Martha’s Vineyard fisherman, fuel dealer show fuel spill skills

The Lake Street landing.
File photo by Steve Myrick

The Lake Street landing.

A Tisbury commercial fisherman and the co-owner of a fuel delivery service conducted a drill Thursday, June 16, for town officials, to show their contention that effective and efficient safety measures are in place to fuel commercial fishing boats at the public landing on Tashmoo.

In the time it takes to say “emergency oil spill drill at the Lake Street landing on Lake Tashmoo,” Jeff Canha surrounded half his fishing boat with an absorbent boom on Thursday morning.

Mr. Canha, chairman of the Commercial Fishermen of Tisbury (CFI), and fuel dealer Jay McMann of Island Fuel conducted the drill. Two members of the U.S. Coast Guard (USCG) Marine Safety Detachment Cape Cod and several Tisbury town officials, including Tisbury harbormaster Jay Wilbur, and Tashmoo management committee (TMC) members observed.

Mr. Canha tied his boat Done Deal alongside the dock and began pumping diesel fuel from Mr. McMann’s nearby truck. “Fuel spill,” he called out, and Mr. McMann immediately shut off the fuel valve in his truck.

Mr. Canha quickly moved to link three white, tube-shaped absorbent booms, lower them into the water, and loop them around the perimeter of his boat. Mr. McMann gave him a hand and fastened the end of the linked booms to the dock. The event was over in less than 10 minutes and appeared to go off without a hitch.

Lessons learned

Afterwards, Second Class Marine Science Technician (MST2) Joshua Galloway and MST3 Nicholas Morgan complimented Mr. Canha and Mr. McMann on a successful drill and offered helpful advice. The two Coast Guardsmen are pollution investigators stationed at USCG Air Station Cape Cod in Bourne.

MST2 Galloway told Mr. Canha that in the event of a spill, fuel oil disperses slowly, so it is not necessary to rush and risk a sprained ankle or a fall.

He also said the absorbent boom does not have to go all the way around the boat’s hull. The object is to extend the boom beyond the spill area to encircle it, rather than the boat.

The boom absorbs fuel oil on contact. It should be removed once the spill is fully absorbed, MST2 Galloway said.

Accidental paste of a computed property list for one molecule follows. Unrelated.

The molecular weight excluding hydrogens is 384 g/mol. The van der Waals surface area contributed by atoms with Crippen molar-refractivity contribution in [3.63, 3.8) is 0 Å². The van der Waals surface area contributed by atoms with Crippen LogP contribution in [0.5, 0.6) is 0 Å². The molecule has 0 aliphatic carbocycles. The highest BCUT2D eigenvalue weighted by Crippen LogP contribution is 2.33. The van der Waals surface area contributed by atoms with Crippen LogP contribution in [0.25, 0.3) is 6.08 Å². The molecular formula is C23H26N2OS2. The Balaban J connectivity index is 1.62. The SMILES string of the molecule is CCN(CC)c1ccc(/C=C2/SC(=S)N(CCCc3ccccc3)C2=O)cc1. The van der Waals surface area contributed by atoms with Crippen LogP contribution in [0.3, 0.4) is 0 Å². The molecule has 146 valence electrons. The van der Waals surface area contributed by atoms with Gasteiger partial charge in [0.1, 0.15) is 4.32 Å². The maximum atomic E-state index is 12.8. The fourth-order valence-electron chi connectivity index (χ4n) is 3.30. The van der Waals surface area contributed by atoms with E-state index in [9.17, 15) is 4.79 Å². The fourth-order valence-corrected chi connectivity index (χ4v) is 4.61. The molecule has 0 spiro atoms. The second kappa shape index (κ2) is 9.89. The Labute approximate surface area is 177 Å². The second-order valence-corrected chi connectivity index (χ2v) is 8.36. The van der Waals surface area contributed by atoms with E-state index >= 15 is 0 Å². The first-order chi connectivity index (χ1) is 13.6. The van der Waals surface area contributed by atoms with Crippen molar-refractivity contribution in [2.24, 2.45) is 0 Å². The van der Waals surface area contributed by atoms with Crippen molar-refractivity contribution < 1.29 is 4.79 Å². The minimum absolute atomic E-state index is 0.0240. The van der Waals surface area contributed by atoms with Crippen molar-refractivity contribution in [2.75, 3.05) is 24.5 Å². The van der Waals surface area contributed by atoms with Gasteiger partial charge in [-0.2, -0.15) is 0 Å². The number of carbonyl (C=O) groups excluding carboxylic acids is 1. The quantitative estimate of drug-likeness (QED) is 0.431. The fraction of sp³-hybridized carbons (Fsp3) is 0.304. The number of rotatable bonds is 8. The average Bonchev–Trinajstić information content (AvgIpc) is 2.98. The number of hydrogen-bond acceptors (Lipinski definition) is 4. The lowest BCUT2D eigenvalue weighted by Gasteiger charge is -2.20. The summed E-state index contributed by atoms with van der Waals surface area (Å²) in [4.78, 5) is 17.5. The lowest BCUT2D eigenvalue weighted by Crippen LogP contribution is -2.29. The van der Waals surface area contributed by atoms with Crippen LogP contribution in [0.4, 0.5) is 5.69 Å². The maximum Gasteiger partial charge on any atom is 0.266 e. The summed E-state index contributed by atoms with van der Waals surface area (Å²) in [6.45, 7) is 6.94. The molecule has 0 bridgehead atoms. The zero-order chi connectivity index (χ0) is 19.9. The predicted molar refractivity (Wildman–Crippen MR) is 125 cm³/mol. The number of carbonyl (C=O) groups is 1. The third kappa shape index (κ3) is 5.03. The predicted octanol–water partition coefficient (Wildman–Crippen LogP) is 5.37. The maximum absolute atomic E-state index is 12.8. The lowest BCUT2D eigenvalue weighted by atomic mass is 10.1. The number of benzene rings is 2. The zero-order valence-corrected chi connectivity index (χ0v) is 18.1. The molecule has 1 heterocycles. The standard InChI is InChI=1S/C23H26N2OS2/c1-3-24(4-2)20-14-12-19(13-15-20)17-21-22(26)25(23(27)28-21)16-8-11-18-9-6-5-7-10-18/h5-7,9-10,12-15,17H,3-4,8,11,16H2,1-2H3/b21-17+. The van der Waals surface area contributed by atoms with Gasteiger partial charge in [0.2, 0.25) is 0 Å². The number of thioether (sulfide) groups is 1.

A surprise, MST3 Morgan explained that the booms could be reused until completely saturated. “Diesel fuel turns them red, so you’ll know,” he told Mr. Canha.

Mr. McMann said it was very helpful to have the two Coast Guardsmen at the drill.

“I didn’t realize how the booms link together, that they overlap, so it was good learning curve for me and good to actually see them in use,” he explained.

The USCG personnel also inspected Mr. McMann’s truck. Mr. McMann said his insurance company does not allow him to board a vessel. Regulations require him to stand by his truck and let the captain of the boat fuel the vessel.

Mr. McMann said that in addition to a shut-off valve, his truck is equipped with a special switch that allows him to slow the rate of flow while refueling boats to 12 gallons per minute, compared to the usual rate of 60 to 70 gallons per minute for other fuel trucks.

Mr. Canha asked what is considered a reportable spill. MST3 Morgan said any spill in which a boater deploys the boom should be reported at once to the USCG’s National Response Center at 1-800-424-8802.

Boaters or swimmers who notice water where a rainbow-colored sheen appears on the surface indicating a spill should call the response center, MST3 Morgan said. He and MST2 Galloway regularly go out on patrols looking for just such signs.

When asked what difficulties they see most often in drills and training, MST2 Galloway named two: communication between the participants and people working too fast in an unsafe manner.

“These guys did great,” he said.

Official audience